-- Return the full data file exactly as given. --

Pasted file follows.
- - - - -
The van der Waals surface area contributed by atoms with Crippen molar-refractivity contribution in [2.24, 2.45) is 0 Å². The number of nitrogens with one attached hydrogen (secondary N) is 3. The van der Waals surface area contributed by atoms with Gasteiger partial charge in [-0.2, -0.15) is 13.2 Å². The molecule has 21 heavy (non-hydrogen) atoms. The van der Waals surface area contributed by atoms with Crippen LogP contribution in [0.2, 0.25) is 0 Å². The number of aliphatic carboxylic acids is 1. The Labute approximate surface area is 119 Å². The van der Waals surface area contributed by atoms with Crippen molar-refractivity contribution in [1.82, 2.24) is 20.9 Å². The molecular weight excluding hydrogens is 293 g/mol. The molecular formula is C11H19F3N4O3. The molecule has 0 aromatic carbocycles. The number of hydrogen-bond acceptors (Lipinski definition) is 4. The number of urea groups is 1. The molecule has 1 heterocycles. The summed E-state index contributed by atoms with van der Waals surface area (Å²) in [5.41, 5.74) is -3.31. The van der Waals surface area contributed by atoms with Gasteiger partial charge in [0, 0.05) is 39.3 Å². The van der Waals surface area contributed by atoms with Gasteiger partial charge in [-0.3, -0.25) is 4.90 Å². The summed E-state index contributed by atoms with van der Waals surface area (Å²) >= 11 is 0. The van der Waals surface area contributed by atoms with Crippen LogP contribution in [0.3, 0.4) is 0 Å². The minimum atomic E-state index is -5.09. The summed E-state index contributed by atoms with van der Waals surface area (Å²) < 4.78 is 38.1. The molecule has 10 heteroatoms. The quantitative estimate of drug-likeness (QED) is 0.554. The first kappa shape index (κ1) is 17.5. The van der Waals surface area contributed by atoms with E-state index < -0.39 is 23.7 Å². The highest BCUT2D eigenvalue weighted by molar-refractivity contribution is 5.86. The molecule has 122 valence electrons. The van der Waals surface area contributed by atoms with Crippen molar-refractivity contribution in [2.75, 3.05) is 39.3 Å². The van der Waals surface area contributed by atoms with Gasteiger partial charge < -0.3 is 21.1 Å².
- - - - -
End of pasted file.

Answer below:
The van der Waals surface area contributed by atoms with Crippen molar-refractivity contribution in [2.24, 2.45) is 0 Å². The number of nitrogens with one attached hydrogen (secondary N) is 3. The van der Waals surface area contributed by atoms with Gasteiger partial charge in [-0.2, -0.15) is 13.2 Å². The molecule has 21 heavy (non-hydrogen) atoms. The van der Waals surface area contributed by atoms with Crippen LogP contribution in [0.2, 0.25) is 0 Å². The number of aliphatic carboxylic acids is 1. The Labute approximate surface area is 119 Å². The van der Waals surface area contributed by atoms with Crippen molar-refractivity contribution in [1.82, 2.24) is 20.9 Å². The molecular weight excluding hydrogens is 293 g/mol. The molecular formula is C11H19F3N4O3. The molecule has 0 aromatic carbocycles. The number of hydrogen-bond acceptors (Lipinski definition) is 4. The number of urea groups is 1. The molecule has 1 heterocycles. The summed E-state index contributed by atoms with van der Waals surface area (Å²) in [5.41, 5.74) is -3.31. The van der Waals surface area contributed by atoms with Gasteiger partial charge in [0, 0.05) is 39.3 Å². The van der Waals surface area contributed by atoms with Gasteiger partial charge in [-0.3, -0.25) is 4.90 Å². The summed E-state index contributed by atoms with van der Waals surface area (Å²) >= 11 is 0. The van der Waals surface area contributed by atoms with Crippen LogP contribution in [0.3, 0.4) is 0 Å². The minimum atomic E-state index is -5.09. The summed E-state index contributed by atoms with van der Waals surface area (Å²) < 4.78 is 38.1. The molecule has 10 heteroatoms. The quantitative estimate of drug-likeness (QED) is 0.554. The first kappa shape index (κ1) is 17.5. The van der Waals surface area contributed by atoms with E-state index < -0.39 is 23.7 Å². The highest BCUT2D eigenvalue weighted by molar-refractivity contribution is 5.86. The molecule has 122 valence electrons. The van der Waals surface area contributed by atoms with Crippen molar-refractivity contribution in [2.75, 3.05) is 39.3 Å². The van der Waals surface area contributed by atoms with Gasteiger partial charge < -0.3 is 21.1 Å².